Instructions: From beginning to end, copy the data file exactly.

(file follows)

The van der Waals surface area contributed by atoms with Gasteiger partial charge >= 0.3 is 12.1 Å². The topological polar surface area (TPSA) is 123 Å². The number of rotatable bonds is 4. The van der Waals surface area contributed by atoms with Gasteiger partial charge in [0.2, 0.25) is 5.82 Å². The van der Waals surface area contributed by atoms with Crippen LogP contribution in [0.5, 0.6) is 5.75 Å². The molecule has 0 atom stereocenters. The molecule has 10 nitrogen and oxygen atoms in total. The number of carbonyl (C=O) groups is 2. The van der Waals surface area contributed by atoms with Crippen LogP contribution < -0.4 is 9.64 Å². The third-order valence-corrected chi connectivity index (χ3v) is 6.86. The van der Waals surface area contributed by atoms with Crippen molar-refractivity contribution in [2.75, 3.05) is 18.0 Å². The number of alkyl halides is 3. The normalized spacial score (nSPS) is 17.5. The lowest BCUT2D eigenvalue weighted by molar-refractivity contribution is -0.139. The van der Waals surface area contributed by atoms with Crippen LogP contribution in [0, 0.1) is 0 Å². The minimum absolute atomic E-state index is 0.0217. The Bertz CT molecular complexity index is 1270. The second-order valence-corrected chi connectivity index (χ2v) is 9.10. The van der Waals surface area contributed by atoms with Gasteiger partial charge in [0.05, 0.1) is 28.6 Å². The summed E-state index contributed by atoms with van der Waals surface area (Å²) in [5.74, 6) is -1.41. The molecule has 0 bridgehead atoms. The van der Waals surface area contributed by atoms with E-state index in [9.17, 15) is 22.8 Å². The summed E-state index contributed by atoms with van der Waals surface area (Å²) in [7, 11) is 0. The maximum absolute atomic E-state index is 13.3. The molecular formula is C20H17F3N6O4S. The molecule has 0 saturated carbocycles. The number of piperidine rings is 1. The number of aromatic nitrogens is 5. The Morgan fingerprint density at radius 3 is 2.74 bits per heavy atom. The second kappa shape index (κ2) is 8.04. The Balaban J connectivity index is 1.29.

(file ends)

The van der Waals surface area contributed by atoms with Gasteiger partial charge >= 0.3 is 12.1 Å². The topological polar surface area (TPSA) is 123 Å². The number of rotatable bonds is 4. The van der Waals surface area contributed by atoms with Gasteiger partial charge in [0.2, 0.25) is 5.82 Å². The van der Waals surface area contributed by atoms with Crippen LogP contribution in [0.5, 0.6) is 5.75 Å². The molecule has 0 atom stereocenters. The molecule has 10 nitrogen and oxygen atoms in total. The number of carbonyl (C=O) groups is 2. The van der Waals surface area contributed by atoms with Crippen LogP contribution < -0.4 is 9.64 Å². The third-order valence-corrected chi connectivity index (χ3v) is 6.86. The van der Waals surface area contributed by atoms with Crippen molar-refractivity contribution in [2.75, 3.05) is 18.0 Å². The number of alkyl halides is 3. The normalized spacial score (nSPS) is 17.5. The lowest BCUT2D eigenvalue weighted by molar-refractivity contribution is -0.139. The van der Waals surface area contributed by atoms with Crippen LogP contribution in [0, 0.1) is 0 Å². The minimum absolute atomic E-state index is 0.0217. The Bertz CT molecular complexity index is 1270. The second-order valence-corrected chi connectivity index (χ2v) is 9.10. The van der Waals surface area contributed by atoms with Gasteiger partial charge in [0.05, 0.1) is 28.6 Å². The summed E-state index contributed by atoms with van der Waals surface area (Å²) in [5.74, 6) is -1.41. The molecule has 0 bridgehead atoms. The van der Waals surface area contributed by atoms with E-state index in [9.17, 15) is 22.8 Å². The summed E-state index contributed by atoms with van der Waals surface area (Å²) in [7, 11) is 0. The maximum absolute atomic E-state index is 13.3. The molecular formula is C20H17F3N6O4S. The molecule has 0 saturated carbocycles. The number of piperidine rings is 1. The number of aromatic nitrogens is 5. The Morgan fingerprint density at radius 3 is 2.74 bits per heavy atom. The second kappa shape index (κ2) is 8.04. The Balaban J connectivity index is 1.29.